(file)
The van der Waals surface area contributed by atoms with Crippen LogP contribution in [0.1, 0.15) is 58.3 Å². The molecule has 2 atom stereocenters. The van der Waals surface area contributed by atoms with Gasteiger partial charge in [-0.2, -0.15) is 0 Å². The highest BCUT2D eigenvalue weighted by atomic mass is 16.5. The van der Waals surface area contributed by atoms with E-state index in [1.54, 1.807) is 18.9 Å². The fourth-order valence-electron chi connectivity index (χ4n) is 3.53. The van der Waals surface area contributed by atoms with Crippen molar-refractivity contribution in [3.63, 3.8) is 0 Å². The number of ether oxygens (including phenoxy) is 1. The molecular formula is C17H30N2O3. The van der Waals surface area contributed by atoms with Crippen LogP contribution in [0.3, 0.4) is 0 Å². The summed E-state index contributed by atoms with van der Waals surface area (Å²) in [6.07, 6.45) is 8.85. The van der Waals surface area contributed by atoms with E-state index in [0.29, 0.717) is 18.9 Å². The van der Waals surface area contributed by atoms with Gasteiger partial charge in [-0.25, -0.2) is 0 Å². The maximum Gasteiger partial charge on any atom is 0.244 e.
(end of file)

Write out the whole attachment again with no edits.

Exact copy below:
The van der Waals surface area contributed by atoms with Crippen LogP contribution in [0.1, 0.15) is 58.3 Å². The molecule has 2 atom stereocenters. The van der Waals surface area contributed by atoms with Gasteiger partial charge in [-0.2, -0.15) is 0 Å². The highest BCUT2D eigenvalue weighted by atomic mass is 16.5. The van der Waals surface area contributed by atoms with E-state index in [1.54, 1.807) is 18.9 Å². The fourth-order valence-electron chi connectivity index (χ4n) is 3.53. The van der Waals surface area contributed by atoms with Crippen molar-refractivity contribution in [3.63, 3.8) is 0 Å². The number of ether oxygens (including phenoxy) is 1. The molecular formula is C17H30N2O3. The van der Waals surface area contributed by atoms with Crippen LogP contribution in [0.3, 0.4) is 0 Å². The summed E-state index contributed by atoms with van der Waals surface area (Å²) in [6.07, 6.45) is 8.85. The van der Waals surface area contributed by atoms with E-state index in [0.29, 0.717) is 18.9 Å². The van der Waals surface area contributed by atoms with Gasteiger partial charge in [-0.25, -0.2) is 0 Å². The maximum Gasteiger partial charge on any atom is 0.244 e.